View Full Version : Palms down vs. Thumbs up
01-27-2004, 07:48 PM
I have been practicing an average of 2 hours a day on the pad and probably 3-4 sessions weekly at 3-4 hours a at a time as well. Within the last year I've really tried to focus on sticking patterns. Someone told me that by playing thumbs up I would "shock" my thumbs, so I started playing more palms down. Recently I've been experiencing tightness in my dominant right forearm. I've never noticed this before and I'm wondering if I could be developing carpel tunnel syndrome from playing palms down. I do tend to drop my wrist as well, like you would when you do a push. I've noticed people playing both ways. Can you help me?
01-27-2004, 08:36 PM
This is common among German (palm-down) players but
try and cover the bases before doing anything radical. I
have played both ways. Now, I play French (palm side).
I find it more comfortable but note that you must dev-
elop your fingers and hand more for power, this way. It
is something that takes time.
Try a combination of the two, for starters and we'll talk
more about it.
01-27-2004, 09:58 PM
I appreciate your reply. I do practice with my fingers as well. When I use my fingers I play french. When doing so I drop my hands so the stick does'nt hit the back of my palm to allow for good rebound. Once again I have concerns about my hand being in a crooked position (unnatural position). When you play with your fingers do you angle your wrist as well? Perhaps you keep your wrist staight, if so how do you acheive a full stroke when the stick hits your hand. Also I like to know if you have noticed any stiffness in your forearms when playing palms down.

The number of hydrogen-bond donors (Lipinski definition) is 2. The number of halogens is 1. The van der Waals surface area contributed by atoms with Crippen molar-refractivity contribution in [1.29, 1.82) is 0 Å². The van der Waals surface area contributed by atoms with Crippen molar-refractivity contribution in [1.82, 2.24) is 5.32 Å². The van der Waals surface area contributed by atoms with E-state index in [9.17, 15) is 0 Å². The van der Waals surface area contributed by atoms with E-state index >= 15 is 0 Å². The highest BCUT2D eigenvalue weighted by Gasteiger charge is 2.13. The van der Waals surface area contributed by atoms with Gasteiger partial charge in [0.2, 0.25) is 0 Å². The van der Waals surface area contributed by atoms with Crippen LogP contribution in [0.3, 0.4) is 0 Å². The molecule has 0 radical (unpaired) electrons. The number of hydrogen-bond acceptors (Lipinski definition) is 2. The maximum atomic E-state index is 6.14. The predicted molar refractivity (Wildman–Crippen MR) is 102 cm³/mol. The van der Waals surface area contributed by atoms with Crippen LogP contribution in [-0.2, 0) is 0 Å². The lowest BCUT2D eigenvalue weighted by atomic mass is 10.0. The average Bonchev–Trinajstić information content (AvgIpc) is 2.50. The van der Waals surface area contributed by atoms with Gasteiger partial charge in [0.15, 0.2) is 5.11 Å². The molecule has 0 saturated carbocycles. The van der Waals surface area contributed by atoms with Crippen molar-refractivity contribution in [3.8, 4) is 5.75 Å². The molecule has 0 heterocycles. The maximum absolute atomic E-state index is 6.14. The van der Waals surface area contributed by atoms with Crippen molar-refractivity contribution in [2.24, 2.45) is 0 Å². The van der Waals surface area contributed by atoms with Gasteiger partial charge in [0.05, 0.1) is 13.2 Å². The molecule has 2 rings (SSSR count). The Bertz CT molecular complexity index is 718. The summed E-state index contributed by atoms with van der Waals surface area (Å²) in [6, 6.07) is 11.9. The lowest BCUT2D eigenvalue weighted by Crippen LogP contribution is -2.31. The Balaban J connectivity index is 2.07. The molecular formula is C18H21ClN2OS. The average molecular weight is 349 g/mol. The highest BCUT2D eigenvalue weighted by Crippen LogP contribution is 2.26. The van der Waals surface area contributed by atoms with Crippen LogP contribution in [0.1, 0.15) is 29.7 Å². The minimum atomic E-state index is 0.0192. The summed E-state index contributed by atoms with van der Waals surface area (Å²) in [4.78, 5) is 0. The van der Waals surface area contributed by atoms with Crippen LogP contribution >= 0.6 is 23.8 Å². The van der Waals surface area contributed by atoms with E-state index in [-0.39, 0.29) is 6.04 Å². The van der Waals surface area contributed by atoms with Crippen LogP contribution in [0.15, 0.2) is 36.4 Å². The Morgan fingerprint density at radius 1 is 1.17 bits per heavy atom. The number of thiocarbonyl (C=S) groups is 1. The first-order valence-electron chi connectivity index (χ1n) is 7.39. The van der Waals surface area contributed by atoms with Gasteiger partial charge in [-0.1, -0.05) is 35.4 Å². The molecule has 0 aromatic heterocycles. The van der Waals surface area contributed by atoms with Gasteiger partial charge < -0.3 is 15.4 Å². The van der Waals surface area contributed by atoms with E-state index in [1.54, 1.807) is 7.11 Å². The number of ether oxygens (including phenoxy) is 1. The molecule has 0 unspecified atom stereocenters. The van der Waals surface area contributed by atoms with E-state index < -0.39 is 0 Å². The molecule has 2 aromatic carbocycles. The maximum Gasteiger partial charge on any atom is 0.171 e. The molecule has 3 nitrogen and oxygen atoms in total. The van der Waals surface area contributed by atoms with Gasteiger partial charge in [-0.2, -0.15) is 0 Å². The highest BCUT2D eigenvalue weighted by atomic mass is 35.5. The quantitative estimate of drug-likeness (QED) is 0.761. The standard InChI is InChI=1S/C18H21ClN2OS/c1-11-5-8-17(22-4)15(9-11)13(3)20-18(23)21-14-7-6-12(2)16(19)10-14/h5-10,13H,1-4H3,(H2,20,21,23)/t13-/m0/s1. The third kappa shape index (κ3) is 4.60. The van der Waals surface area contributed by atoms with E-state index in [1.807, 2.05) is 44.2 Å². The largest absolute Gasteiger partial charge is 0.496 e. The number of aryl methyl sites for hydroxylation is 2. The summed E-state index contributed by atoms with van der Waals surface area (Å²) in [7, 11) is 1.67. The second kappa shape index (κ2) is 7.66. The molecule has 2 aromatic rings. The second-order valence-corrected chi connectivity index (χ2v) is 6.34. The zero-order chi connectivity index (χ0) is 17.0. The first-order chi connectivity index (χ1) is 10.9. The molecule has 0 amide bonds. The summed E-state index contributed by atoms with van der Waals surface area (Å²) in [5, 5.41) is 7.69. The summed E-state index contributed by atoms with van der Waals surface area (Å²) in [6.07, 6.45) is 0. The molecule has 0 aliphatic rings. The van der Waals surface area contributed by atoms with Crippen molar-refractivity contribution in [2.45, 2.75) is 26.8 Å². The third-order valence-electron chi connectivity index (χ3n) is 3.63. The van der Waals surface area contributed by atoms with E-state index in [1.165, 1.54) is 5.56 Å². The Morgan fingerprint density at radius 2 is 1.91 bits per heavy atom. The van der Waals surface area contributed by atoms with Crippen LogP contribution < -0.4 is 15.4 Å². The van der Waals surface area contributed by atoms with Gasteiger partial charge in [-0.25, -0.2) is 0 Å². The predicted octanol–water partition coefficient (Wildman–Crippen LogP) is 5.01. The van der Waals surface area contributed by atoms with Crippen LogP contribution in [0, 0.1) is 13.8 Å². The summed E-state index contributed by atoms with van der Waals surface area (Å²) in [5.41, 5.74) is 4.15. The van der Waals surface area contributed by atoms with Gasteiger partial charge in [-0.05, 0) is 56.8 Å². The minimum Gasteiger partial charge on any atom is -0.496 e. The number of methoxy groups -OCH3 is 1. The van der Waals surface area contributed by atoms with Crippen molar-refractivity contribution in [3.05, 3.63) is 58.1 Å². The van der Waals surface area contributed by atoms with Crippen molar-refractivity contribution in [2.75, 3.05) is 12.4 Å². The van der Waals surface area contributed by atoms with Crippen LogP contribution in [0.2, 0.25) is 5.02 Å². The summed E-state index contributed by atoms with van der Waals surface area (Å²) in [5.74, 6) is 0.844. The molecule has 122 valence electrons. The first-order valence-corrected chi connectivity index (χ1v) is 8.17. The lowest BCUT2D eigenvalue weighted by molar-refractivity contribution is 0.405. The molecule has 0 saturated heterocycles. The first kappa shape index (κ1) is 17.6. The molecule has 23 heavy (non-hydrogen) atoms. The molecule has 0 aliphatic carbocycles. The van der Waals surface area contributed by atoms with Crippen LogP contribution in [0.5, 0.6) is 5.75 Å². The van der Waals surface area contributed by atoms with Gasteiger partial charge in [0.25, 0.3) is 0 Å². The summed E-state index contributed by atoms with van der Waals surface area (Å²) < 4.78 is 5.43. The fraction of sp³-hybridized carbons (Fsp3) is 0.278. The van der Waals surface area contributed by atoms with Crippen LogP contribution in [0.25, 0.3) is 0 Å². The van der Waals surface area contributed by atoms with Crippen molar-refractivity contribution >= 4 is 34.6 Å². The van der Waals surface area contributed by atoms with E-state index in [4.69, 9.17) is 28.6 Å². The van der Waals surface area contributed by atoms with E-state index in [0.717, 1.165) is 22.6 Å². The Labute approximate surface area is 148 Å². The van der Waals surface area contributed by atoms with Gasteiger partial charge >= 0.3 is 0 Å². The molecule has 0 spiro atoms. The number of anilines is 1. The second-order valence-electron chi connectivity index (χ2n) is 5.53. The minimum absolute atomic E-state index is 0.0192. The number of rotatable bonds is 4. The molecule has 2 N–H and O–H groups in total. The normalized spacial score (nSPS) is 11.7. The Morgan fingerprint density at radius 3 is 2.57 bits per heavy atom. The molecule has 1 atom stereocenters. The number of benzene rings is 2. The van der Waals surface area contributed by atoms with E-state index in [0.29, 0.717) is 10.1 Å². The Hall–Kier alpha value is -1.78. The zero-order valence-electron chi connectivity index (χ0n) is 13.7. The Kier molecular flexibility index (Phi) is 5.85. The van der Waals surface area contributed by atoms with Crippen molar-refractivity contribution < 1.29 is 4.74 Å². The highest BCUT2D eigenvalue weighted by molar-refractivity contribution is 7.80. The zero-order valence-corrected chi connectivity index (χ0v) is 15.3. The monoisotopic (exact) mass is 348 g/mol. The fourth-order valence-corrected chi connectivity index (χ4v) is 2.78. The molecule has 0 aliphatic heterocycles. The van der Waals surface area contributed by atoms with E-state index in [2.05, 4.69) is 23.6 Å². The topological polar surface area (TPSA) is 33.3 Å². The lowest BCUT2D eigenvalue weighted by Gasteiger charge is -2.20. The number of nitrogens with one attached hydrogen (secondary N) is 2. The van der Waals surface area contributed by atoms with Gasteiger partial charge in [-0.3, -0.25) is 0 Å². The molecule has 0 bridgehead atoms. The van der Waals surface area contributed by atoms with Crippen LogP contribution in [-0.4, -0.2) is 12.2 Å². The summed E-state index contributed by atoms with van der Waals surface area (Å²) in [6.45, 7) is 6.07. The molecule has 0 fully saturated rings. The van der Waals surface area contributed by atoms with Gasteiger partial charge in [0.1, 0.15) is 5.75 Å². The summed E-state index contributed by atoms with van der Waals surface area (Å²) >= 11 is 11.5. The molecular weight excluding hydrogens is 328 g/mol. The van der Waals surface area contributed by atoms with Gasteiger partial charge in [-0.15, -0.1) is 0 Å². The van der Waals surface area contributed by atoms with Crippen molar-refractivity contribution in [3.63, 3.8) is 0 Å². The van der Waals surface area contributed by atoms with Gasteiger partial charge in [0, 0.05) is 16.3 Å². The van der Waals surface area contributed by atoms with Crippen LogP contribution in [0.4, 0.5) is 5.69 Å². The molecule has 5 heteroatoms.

01-31-2004, 02:33 AM
I play with palms up andö w/ the thumb on the side of the stick. I also get a little shock from playing thumbs up. Although, sometimes when I practice rudiments, I place my thumb on the top of the stick. Also flr quick patterns on the drumkit, such as be-bop ride patterns and so on.
01-31-2004, 06:23 AM
Well, I just had a little glimpse of this old video of Freddie Gruber explaining how we shld play the drums and the natural way our hands shld move or stroke the drums. Funny guy but his teaching are indeed such gems and very natural.
02-02-2004, 08:05 AM
Stick grip is one of those areas of much controversary. I feel that it's a "players preference" as to what grip he or she chooses to play with whether it be German, French, or Traditional. No matter what "grip" is used there is a very important factor in utilizing any grip.
Allot of drummers "grip" to tight. In other words they are holding the sticks with a tight grip and hitting with the kind of power that can damage tendons and cause problems like carpal tunnel.
I play "matched" grip for the most part. When I was in drum corps as a teenager I used traditional grip because of the snare drum sling. Either way...you should only be "pinching" the stick between your index finger and thumb on your right hand (if your right handed) and the same on your left hand if you use matched grip. If you used traditional grip then you pinch the stick in the valley between your thumb and index finger. If you're left handed you reverse these grips accordingly.
In answer to your question about avoiding carpel tunnel or other problems, you must be careful to apply pressure only when you hit the drum and release it after hitting. This is hard to explain. In other words you're holding the stick quite loosely (almost as if it would leave your hand if you missed yout target) until impact then you grip tight and release. This keeps your hands, wrists, and forearms from taking a beating (forgive the pun) and enables you to play extended periods of time with little or no discomfort.
All stick grips are about finger and wrist control...very little arm except that you arm brings your hands to the designated areas to be hit.
check out http://www.vicfirth.com/education/drumset/domfamularo.html
the links of Dom and Jim Chapin show what I'm getting at.
Hope this helps!
02-02-2004, 12:47 PM
Sorry for the late response. I have been away for a funeral.